What started as a media manufactured rift in Malaysia’s Islamic Party (PAS) soon became real after its top leader openly condemned a section of the leadership who has been in talks with the ruling UMNO.
The rift was supposed to have started in the weeks leading to PAS’s general assembly last month. Both the mainstream and opposition media were indulging in that usual and now-familiar analysis of contemporary Islamic political entities: imaginary divisions between “conservatives” and “liberals”. The outcome is that those lumped in the “liberal” category started believing that they were popular, only to find that their “conservative” brethren are far more liked by the younger generation who are often mistaken for seeking to challenge the “conservatives”.
The deluge of ‘expert’ analyses of a ‘rift’ in PAS reached its peak as elections were held for its top positions. Most of the news reports are based on self-styled “PAS experts” whose understanding of Islamic politics and Islamic movement is shallow. Yet they have succeeded in convincing most people that PAS, not unlike other Islamic organisations subjected to “expert” analyses, is locked in a power struggle between the “ulama” and “liberal” factions. The former in this case are represented by PAS president Abdul Hadi Awang on one side, and the so-called liberals led by what they describe as “younger” party leaders who want closer cooperation with other opposition parties. In the weeks that passed however, it became clear who the “liberals” were: those who display their vehement hatred of UMNO. Ironic as it seems, this faction is called the ‘moderates’.
But a quick check would reveal that the experts’ formula for analysing the debate within PAS (as with other Islamic movements) is far from scientific. For one, lumped together with the so-called ‘liberals’ of the party was also Nik Abdul Aziz Nik Mat, the revered PAS murshid al-am who acts as the spiritual leader, and whose opinions and views have always been condemned by the media as conservative (and therefore “backward”). In this instance, Nik Aziz lent his support to those against Hadi who has been floating the possibility of cooperation with the ruling UMNO, a plan once mooted by former prime minister Abdullah Badawi before he was pressured to resign early this year over the UMNO-led National Front’s loss of support in the general elections.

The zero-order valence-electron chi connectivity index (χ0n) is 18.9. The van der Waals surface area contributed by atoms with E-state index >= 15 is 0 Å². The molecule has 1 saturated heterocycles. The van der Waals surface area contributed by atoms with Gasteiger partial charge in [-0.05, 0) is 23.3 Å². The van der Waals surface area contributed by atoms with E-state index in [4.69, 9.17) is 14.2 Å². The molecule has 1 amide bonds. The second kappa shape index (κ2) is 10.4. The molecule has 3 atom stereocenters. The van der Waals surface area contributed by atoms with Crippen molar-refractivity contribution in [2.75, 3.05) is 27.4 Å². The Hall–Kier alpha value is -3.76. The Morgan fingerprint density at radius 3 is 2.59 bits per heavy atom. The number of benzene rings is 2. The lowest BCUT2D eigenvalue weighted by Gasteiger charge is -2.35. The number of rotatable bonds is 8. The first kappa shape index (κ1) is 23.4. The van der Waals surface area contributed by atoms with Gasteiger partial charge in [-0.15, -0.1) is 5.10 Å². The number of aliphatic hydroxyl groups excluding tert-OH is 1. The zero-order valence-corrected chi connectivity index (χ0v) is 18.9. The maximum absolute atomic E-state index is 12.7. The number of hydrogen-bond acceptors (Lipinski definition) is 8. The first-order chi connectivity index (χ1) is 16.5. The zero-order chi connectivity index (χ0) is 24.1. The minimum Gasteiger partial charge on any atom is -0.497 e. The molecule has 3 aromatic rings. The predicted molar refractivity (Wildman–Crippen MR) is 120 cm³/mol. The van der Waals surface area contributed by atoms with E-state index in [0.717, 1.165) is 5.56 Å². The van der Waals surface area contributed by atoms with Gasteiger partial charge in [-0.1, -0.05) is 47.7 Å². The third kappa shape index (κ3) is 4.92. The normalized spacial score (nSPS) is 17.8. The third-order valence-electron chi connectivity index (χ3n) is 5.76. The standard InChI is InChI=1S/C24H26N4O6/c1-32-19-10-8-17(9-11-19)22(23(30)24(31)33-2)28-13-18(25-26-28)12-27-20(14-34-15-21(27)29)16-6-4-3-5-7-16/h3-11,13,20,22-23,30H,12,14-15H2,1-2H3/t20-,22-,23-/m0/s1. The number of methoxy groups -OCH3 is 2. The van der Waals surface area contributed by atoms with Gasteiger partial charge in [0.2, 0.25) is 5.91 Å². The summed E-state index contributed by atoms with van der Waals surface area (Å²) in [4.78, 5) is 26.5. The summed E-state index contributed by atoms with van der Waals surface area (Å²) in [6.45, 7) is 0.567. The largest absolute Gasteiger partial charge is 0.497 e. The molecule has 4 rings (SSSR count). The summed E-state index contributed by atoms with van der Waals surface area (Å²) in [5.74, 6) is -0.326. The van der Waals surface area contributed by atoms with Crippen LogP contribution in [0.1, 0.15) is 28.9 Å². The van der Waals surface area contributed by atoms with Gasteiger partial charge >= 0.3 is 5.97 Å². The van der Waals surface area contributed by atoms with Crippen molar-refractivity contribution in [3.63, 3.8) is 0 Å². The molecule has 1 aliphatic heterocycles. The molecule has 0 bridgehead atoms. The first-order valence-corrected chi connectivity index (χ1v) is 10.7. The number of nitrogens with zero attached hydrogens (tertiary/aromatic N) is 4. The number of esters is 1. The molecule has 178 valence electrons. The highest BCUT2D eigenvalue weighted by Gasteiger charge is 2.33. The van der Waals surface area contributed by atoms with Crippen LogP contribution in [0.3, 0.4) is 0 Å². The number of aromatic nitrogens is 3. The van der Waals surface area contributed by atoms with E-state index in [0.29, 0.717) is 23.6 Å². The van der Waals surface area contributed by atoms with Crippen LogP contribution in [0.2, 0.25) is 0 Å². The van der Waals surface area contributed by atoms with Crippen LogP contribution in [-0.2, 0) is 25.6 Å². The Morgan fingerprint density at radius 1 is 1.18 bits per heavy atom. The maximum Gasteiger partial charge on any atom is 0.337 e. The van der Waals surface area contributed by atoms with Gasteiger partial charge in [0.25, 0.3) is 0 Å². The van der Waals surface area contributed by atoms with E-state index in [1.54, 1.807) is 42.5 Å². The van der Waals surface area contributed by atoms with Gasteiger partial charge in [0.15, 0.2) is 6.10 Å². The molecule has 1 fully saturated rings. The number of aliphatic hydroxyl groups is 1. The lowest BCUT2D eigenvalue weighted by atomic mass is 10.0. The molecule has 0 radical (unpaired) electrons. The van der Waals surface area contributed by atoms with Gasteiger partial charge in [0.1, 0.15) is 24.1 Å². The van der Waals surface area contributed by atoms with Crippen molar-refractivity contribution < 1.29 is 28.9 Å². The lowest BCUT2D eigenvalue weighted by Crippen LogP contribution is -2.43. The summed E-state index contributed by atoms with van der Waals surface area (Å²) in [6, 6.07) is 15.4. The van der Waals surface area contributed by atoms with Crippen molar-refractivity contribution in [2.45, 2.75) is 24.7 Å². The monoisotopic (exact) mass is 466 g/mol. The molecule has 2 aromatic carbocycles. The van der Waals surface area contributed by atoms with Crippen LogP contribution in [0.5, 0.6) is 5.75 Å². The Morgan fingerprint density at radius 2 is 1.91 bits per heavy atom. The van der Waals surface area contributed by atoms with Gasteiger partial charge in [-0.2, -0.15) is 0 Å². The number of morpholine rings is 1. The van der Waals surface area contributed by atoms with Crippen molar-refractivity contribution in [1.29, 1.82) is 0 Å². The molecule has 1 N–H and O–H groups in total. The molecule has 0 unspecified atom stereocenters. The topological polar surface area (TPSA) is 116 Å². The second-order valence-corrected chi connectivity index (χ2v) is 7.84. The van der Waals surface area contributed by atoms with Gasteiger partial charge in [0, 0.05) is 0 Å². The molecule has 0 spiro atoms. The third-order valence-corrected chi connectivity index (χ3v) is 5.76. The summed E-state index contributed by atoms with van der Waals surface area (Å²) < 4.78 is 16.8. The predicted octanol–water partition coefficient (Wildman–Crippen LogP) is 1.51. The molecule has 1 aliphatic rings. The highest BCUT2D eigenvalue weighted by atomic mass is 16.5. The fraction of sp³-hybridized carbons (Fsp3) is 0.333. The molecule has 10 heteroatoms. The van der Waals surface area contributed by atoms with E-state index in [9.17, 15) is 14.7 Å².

Supporting Hadi’s call is his deputy Nasharuddin Mat Isa, who was widely criticised by other opposition activists last year after revelations that he had secret discussions with some UMNO leaders to form governments in states that the opposition coalition controls. This effectively means Nasharuddin is lumped with the ulama (read: conservative) faction. Yet only four years ago, he was being paraded by the media as the “progressive” face of PAS after winning the deputy president’s post, which was said to have effectively challenged the leadership of ulama in the party. This time around, when Nasharuddin was challenged for his post, many opposition politicians had discreetly thrown their support behind the “liberal” faction, represented by Husam Musa, seen close to Nik Aziz. As such, reports and analyses, coupled with internet blogs, were almost confident of Nasharuddin’s defeat. The result, which saw Nashar-uddin win by a large margin surprised many quarters, including PAS’s allies, the National Justice Party led by Anwar Ibrahim, and the staunchly Chinese-based Democratic Action Party, although they could not show their disappointment openly due to their political comradeship.